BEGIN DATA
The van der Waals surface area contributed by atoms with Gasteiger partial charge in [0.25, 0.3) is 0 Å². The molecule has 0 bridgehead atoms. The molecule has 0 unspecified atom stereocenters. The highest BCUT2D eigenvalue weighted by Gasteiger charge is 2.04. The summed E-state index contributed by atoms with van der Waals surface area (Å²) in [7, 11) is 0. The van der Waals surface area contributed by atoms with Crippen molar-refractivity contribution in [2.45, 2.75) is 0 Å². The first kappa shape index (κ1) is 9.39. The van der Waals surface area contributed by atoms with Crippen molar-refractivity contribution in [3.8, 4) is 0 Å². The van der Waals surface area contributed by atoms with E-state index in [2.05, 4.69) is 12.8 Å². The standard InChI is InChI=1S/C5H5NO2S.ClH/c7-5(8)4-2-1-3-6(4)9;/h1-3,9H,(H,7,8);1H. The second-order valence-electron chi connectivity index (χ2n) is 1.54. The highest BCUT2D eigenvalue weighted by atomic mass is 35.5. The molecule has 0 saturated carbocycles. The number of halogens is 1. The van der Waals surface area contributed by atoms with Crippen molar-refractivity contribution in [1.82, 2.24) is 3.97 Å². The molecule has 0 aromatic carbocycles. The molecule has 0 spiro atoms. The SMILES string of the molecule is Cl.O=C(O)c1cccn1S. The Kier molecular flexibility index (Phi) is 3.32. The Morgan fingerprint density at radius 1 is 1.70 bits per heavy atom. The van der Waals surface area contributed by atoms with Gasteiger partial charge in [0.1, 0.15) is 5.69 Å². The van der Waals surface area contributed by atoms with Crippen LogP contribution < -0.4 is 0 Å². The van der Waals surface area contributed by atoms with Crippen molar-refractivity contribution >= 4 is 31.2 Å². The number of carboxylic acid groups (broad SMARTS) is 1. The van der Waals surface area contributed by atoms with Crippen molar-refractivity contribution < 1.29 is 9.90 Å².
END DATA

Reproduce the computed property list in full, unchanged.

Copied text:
The van der Waals surface area contributed by atoms with Gasteiger partial charge in [0.25, 0.3) is 0 Å². The molecule has 0 bridgehead atoms. The molecule has 0 unspecified atom stereocenters. The highest BCUT2D eigenvalue weighted by Gasteiger charge is 2.04. The summed E-state index contributed by atoms with van der Waals surface area (Å²) in [7, 11) is 0. The van der Waals surface area contributed by atoms with Crippen molar-refractivity contribution in [2.45, 2.75) is 0 Å². The first kappa shape index (κ1) is 9.39. The van der Waals surface area contributed by atoms with Crippen molar-refractivity contribution in [3.8, 4) is 0 Å². The van der Waals surface area contributed by atoms with E-state index in [2.05, 4.69) is 12.8 Å². The standard InChI is InChI=1S/C5H5NO2S.ClH/c7-5(8)4-2-1-3-6(4)9;/h1-3,9H,(H,7,8);1H. The second-order valence-electron chi connectivity index (χ2n) is 1.54. The highest BCUT2D eigenvalue weighted by atomic mass is 35.5. The molecule has 0 saturated carbocycles. The number of halogens is 1. The van der Waals surface area contributed by atoms with Crippen molar-refractivity contribution in [1.82, 2.24) is 3.97 Å². The molecule has 0 aromatic carbocycles. The molecule has 0 spiro atoms. The SMILES string of the molecule is Cl.O=C(O)c1cccn1S. The Kier molecular flexibility index (Phi) is 3.32. The Morgan fingerprint density at radius 1 is 1.70 bits per heavy atom. The van der Waals surface area contributed by atoms with Gasteiger partial charge in [0.1, 0.15) is 5.69 Å². The van der Waals surface area contributed by atoms with Crippen LogP contribution < -0.4 is 0 Å². The van der Waals surface area contributed by atoms with Crippen molar-refractivity contribution >= 4 is 31.2 Å². The number of carboxylic acid groups (broad SMARTS) is 1. The van der Waals surface area contributed by atoms with Crippen molar-refractivity contribution < 1.29 is 9.90 Å².